City, National Labs, Universities and Startup Organizations Partner for First of its Kind Program to Aid Entrepreneurs and Scientists in Albuquerque

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Tech Navigator Program Launches

Technology-driven, business-minded, and growth-oriented – today the Tech Navigator Program, the first of its kind and a historic partnership between organizations, has launched in Albuquerque. This strategic guiding program has been created to assist entrepreneurs, and scientists in New Mexico in navigating the resources available, while aiding them in bringing their ideas into the marketplace.

Tech Navigator is comprised of collaborators passionate about advancing technology, and economic development in New Mexico, namely City Alive by way of the Living Cities, the City of Albuquerque, Air Force Research Laboratory - New Mexico (AFRL), University of New Mexico (UNM) Innovation Academy, Sandia National Laboratories, Los Alamos National Laboratory, and many entrepreneurial organizations, including, InnovateABQ, The BioScience Center, FatPipe ABQ, the New Mexico Angels, New Mexico Startup Factory, ABQid, STC.UNM, and the Law Practice of Ayala PC. “The Tech Navigator Program brings to the table organizations from around the State capable of broadening technology commercialization and assisting entrepreneurs with technology ideas and products get to market and we are excited to be a part of it,” said Lisa J. Adkins, COO, The BioScience Center & FatPipe ABQ. Never before have these partners teamed up for a common objective.

This enterprising cooperative is focused on supporting entrepreneurs with technology-driven products and ideas, including scientists who would like to commercialize their laboratory innovations. “We have a wealth of entrepreneurial resources and scientific talent in New Mexico, but it can be overwhelming if you don’t know where to start – that’s where we come in,” said Dorian Rader, Vice President of the New Mexico Angels, who will be acting as the program’s Navigator. "This is a game changer for technology commercialization in our City." Entrepreneurs and scientists alike can contact the program to find out exactly who has the resources to help them, while participating in collaborative programs with Tech Navigator partners.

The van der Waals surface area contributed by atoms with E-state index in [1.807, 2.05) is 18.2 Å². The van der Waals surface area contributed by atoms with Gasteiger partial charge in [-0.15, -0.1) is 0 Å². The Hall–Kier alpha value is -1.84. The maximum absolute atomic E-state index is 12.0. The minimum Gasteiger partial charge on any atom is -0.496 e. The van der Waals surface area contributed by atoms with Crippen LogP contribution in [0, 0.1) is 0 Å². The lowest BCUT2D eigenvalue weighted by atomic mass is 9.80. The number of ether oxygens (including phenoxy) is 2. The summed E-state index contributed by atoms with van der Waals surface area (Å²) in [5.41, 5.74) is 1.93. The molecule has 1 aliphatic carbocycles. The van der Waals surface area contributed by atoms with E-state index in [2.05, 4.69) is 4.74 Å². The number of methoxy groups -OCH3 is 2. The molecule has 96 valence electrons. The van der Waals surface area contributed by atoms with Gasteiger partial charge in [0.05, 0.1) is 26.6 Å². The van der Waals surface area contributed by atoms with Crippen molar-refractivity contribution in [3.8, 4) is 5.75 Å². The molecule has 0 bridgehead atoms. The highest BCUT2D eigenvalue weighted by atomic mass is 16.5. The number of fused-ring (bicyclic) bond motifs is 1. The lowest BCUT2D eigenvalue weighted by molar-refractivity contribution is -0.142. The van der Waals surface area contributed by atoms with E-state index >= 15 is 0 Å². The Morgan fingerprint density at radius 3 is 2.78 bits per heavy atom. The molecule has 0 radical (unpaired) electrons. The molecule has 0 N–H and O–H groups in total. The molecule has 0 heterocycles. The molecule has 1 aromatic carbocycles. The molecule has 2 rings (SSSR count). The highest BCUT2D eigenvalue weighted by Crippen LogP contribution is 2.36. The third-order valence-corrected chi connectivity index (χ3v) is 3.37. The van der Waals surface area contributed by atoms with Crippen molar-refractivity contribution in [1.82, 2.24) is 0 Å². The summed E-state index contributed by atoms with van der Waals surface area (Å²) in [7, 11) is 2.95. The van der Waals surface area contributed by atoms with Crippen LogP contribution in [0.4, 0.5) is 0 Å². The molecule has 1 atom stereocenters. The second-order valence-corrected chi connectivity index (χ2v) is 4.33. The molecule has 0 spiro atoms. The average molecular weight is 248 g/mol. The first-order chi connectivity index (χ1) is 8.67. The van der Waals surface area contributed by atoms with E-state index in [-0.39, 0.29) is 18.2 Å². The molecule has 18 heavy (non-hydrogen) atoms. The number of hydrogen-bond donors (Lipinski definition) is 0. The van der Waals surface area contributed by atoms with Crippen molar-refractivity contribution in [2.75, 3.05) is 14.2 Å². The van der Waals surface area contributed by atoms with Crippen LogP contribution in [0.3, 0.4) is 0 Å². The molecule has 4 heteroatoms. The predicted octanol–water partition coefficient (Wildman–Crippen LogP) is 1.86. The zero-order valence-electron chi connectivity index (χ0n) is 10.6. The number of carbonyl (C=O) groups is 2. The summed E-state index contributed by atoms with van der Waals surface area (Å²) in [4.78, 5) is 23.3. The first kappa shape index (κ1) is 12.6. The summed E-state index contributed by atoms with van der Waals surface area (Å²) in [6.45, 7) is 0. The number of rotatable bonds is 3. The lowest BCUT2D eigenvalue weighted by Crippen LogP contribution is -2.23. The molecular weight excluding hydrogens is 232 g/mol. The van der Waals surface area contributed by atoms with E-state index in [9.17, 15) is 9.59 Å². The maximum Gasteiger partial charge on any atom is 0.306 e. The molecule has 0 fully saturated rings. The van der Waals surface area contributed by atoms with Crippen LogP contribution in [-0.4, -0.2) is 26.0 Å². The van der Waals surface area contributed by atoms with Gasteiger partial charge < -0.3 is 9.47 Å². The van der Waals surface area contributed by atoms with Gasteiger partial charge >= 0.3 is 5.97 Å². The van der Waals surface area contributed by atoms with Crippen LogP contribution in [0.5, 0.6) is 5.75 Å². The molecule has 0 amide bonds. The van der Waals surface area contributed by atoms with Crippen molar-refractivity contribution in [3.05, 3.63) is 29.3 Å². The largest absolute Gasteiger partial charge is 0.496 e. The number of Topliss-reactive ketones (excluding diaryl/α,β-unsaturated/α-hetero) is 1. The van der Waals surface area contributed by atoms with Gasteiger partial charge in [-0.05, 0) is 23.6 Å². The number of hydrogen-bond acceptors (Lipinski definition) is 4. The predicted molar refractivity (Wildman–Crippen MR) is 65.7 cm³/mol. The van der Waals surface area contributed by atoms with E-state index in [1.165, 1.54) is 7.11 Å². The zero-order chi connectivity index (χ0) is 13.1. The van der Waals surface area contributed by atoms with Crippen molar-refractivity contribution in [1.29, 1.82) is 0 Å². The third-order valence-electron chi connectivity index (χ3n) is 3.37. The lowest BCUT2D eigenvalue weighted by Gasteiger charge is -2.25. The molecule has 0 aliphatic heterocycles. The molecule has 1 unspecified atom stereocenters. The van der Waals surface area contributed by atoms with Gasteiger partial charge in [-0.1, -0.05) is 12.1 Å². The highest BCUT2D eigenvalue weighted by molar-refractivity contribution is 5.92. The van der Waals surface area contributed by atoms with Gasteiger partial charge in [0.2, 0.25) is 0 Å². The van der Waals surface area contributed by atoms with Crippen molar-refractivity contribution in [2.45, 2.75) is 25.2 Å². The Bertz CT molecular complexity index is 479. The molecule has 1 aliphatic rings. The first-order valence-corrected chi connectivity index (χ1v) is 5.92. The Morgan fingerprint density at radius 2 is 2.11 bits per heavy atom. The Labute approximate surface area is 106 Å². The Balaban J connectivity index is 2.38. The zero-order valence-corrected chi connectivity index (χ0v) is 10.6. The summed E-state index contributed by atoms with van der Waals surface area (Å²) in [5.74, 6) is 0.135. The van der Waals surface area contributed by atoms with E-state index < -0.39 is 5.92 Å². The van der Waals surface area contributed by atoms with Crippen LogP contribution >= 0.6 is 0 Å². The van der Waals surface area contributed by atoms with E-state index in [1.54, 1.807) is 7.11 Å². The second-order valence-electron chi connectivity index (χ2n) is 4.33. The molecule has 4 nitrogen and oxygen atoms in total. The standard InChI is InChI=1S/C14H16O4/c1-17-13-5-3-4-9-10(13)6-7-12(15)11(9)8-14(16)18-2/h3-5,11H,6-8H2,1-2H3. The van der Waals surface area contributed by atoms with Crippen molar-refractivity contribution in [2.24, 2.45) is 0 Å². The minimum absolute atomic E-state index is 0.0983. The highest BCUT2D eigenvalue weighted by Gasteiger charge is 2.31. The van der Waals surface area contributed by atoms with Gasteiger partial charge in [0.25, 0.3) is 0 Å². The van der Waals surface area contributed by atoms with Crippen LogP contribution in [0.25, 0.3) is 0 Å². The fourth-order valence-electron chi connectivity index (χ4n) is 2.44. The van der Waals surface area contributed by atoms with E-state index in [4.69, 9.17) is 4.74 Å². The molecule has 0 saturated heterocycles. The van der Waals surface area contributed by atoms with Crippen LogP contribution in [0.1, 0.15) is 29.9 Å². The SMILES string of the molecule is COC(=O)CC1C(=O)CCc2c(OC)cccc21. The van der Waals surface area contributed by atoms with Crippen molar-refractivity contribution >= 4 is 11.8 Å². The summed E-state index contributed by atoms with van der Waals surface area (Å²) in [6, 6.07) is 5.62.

"With premiere research institutions like Sandia National Labs, the University of New Mexico, Los Alamos National Labs and the Air Force Research Lab, technology transfer and the commercialization of research are key areas for Albuquerque's economy to grow,” said Mayor Richard Berry. “I am pleased that the City has provided funding for the first Tech Navigator to support entrepreneurs with everything from navigating venture capital and funding to business plans and market research. I am excited to see this one-of-a-kind program see success in Albuquerque." Another large supporter of the program is Sandia National Laboratories, who views their participation as complementary to their mission. “Sandia is excited about partnering with local organizations to support our entrepreneurs and identify pathways for them.” said Jackie Kerby Moore, Sandia’s manager of Technology and Economic Development.  “We anticipate this new program will help us deploy Sandia technologies in support of our mission.”

The Tech Navigator program will further encourage community development, technological advancement, and human ingenuity in New Mexico, via the Tech Navigator Challenge. This 8-week learning experience is facilitated by UNM’s Innovation Academy, and allows student teams the opportunity to compete in the creation of commercialization plans for existing technologies, provided by AFRL, Sandia National Laboratories, Los Alamos National Laboratory and UNM via STC.UNM. Leading the effort is Robert G. DelCampo, Ph.D., Executive Director of UNM innovationAcademy, “We are incredibly excited to pair our students with world class technologies and organizations. UNM wants to be a model to others in opening up the world of technology transfer for students.”

Gabe Mounce, Deputy Director of AFRL-NM Tech Engagement Office, is enthusiastic about the approach, “The Tech Navigator Challenge allows us to gain fresh perspectives on uses of technology originally created for national defense purposes. Just as important, it provides an opportunity to encourage innovation in the local community to address hard problems both for the local economy and for the security of the nation as a whole,” he said.

Entrepreneurs and scientists ready to start out on their navigation voyage can reach the Tech Navigators, by emailing Dorian Rader at dorian@technavabq.com, while students interested in the Tech Navigator Challenge can sign up at http://bit.ly/2x1CrjM.

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Dorian Rader
Tech Navigator ABQ
+1 (505) 750-7756
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